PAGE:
The Institute of Advanced Leadership's Home Page / Transforming Leadership in Africa / UNRF11 Rebels giving up war

President Museveni, and ex-rebel leader - Major General Ali Bamuze, survey some of the thousands of weapons turned in by the UNRF II as part of their peace agreement with the Ugandan government, brokered by IAL-Uganda's Deputy Chairman, Ahmed Doka.

Major General Ali Bamuze shows President Museveni, Prime Minister - Apolo Nsibambi, Deputy Prime Minister, Brigadier Moses Ali and others, some of the armaments they turned in as part of the peace deal.

Some of the 135 child soldiers (who were kidnapped as children) being handed over to UNICEF as part of the peace deal.


The Institute of Advanced Leadership specialise in trainings that can end long-running conflicts. One of our star pupils is our own Deputy Chairman (for Uganda), Mr Ahmed Doka.

Following our training on mediation, Mr Doka was very excited to put the teachings into action. At the time he was the Deputy Resident District Commissioner for Kampala (Uganda's capital). {A Resident District Commissioner (R.D.C.) is the President's representative in a district. He's a little like a Governor, and is responsible for the army, police and many other services in the region (averaging about 500,000 people.)}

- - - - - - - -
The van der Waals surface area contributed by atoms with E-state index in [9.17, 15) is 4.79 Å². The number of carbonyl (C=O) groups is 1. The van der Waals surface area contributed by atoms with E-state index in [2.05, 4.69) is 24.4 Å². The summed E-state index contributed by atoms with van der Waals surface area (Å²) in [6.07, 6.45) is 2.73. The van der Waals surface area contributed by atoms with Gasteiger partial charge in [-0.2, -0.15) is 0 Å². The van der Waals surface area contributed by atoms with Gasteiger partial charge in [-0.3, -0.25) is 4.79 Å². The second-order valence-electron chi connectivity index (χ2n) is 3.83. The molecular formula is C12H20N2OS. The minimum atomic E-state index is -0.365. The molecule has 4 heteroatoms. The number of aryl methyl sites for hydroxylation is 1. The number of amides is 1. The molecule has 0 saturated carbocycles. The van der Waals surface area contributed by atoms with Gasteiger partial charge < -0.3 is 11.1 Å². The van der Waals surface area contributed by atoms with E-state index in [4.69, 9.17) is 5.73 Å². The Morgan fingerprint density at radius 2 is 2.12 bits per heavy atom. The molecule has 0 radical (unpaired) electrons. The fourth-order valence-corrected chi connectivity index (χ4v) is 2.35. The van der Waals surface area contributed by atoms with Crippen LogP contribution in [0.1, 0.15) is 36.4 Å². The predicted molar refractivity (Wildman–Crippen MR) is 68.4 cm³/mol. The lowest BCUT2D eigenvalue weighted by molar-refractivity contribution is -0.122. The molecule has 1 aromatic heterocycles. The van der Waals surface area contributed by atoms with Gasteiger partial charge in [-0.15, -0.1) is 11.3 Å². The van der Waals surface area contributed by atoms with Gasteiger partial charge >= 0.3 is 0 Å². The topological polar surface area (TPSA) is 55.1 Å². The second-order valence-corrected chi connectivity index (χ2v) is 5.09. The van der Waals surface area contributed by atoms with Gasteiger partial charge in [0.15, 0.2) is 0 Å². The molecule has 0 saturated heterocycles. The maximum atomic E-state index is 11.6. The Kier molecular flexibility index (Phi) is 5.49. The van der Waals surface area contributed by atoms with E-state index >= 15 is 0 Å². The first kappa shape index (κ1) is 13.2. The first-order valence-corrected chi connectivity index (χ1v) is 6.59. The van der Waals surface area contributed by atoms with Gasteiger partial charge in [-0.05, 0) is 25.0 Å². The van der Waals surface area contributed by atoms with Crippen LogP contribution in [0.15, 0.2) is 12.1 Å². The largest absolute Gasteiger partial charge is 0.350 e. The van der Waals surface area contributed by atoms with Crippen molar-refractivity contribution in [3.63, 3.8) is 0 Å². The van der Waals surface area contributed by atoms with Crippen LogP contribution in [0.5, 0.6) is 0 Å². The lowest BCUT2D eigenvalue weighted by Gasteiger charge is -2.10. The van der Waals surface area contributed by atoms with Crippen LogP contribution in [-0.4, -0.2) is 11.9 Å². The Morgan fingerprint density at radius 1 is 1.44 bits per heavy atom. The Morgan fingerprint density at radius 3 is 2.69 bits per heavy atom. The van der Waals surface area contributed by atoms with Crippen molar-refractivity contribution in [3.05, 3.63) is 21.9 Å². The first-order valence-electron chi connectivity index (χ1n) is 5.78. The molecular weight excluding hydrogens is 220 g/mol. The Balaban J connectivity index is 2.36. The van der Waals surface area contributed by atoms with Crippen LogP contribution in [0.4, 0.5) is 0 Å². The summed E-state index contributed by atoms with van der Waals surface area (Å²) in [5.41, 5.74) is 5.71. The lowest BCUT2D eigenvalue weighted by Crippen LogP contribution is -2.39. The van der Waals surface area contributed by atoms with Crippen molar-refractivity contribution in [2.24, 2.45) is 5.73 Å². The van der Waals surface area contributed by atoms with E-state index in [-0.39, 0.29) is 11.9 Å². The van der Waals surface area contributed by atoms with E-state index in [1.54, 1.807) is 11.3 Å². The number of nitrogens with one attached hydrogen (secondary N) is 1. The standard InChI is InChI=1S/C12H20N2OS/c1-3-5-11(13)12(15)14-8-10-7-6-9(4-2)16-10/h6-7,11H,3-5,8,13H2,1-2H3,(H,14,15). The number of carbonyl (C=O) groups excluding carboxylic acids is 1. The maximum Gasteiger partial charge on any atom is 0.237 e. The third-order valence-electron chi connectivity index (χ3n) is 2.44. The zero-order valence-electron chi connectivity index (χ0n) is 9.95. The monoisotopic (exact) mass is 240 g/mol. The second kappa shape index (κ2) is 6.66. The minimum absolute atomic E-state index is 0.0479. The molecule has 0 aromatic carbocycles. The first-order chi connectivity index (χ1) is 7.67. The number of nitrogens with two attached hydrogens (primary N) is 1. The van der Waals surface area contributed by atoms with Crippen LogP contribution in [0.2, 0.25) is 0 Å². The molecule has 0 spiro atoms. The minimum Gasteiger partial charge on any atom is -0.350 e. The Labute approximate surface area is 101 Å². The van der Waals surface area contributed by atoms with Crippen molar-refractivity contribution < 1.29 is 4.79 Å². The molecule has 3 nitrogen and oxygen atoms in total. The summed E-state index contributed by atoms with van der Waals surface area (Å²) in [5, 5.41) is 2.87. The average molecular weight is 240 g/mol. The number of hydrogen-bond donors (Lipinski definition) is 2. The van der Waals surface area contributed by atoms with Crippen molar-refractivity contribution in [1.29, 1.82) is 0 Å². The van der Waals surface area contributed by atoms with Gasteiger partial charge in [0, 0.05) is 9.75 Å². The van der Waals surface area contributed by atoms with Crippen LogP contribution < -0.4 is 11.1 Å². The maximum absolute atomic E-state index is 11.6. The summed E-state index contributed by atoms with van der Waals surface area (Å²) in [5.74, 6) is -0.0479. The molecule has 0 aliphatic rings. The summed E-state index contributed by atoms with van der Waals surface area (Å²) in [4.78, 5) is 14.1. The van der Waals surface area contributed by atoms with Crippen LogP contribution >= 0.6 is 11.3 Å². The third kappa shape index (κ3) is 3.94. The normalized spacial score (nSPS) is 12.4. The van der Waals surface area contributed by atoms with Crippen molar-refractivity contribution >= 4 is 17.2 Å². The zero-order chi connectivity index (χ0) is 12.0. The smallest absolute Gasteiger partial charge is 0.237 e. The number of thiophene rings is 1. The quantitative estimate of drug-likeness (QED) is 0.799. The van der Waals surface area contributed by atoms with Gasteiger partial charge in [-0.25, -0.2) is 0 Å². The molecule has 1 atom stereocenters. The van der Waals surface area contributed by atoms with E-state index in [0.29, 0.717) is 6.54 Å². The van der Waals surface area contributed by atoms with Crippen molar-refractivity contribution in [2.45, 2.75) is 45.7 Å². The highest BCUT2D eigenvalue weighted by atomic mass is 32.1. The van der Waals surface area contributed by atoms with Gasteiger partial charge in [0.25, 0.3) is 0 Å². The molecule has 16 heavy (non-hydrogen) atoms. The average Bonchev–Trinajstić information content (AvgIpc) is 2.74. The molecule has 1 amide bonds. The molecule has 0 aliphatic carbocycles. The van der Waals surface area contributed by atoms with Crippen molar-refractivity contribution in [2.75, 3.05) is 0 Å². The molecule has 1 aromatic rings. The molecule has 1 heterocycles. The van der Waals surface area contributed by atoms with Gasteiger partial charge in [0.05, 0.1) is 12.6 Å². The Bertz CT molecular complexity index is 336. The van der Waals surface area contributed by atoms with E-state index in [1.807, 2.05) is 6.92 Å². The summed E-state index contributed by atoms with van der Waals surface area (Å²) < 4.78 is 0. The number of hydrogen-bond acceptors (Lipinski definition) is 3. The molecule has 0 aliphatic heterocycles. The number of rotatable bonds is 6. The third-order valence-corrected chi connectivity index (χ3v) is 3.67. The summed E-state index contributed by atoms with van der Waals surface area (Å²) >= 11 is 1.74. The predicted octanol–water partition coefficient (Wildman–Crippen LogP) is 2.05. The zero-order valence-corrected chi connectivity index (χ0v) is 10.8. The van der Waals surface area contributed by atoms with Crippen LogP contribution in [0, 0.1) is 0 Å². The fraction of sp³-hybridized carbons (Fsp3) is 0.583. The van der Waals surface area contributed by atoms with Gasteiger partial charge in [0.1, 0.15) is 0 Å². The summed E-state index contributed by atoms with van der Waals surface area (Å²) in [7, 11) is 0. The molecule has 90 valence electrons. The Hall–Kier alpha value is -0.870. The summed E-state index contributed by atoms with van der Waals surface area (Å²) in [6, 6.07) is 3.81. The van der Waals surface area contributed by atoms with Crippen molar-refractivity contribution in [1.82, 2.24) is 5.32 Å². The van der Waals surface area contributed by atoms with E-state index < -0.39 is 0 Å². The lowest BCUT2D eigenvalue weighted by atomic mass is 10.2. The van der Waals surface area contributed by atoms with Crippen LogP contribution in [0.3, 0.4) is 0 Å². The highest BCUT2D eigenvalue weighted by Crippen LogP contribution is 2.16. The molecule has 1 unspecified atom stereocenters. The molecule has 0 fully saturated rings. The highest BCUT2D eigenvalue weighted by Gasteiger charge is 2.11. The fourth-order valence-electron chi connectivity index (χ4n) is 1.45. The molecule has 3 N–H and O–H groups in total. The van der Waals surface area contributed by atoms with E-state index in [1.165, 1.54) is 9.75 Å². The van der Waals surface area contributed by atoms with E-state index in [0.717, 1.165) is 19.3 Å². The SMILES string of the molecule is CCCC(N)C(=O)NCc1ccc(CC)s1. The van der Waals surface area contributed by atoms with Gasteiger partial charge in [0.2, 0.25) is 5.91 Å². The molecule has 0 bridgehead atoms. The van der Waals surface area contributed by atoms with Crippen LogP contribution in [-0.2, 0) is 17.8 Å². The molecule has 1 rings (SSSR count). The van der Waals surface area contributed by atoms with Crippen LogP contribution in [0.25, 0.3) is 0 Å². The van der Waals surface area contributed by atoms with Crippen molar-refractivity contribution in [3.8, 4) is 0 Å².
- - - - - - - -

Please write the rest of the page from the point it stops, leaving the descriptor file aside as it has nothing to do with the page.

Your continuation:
At first he tried using the skills, approach and attitude we taught with some staff members who had been in conflict for many years. After his mediation they walked out hand in hand. Buoyed with this success, Mr Doka resolved to apply the teachings as much as he could.

Shortly after this he was promoted to Resident District Commissioner for Yumbe - a district bordering on Sudan, and which housed thousands of UNRF11 rebels.

Mr Doka met the rebels to see if they were willing to negotiate. As he was respectful and appreciative of them, they were respectful and appreciative of him. They shared their concerns about the Ugandan government, and looked at a range of options that might lead towards their ending their hostilities towards the government (and the UN, and local civilians).

After arranging meetings between President Museveni and the rebels, arranging free land for the rebels to farm (helping to turn "swords" into ploughshares), organising work for many rebels as members of the official Ugandan arms, and a couple of years of working together to develop a good relationship, the rebels agreed to turn in their guns, and to come back to mainstream society.



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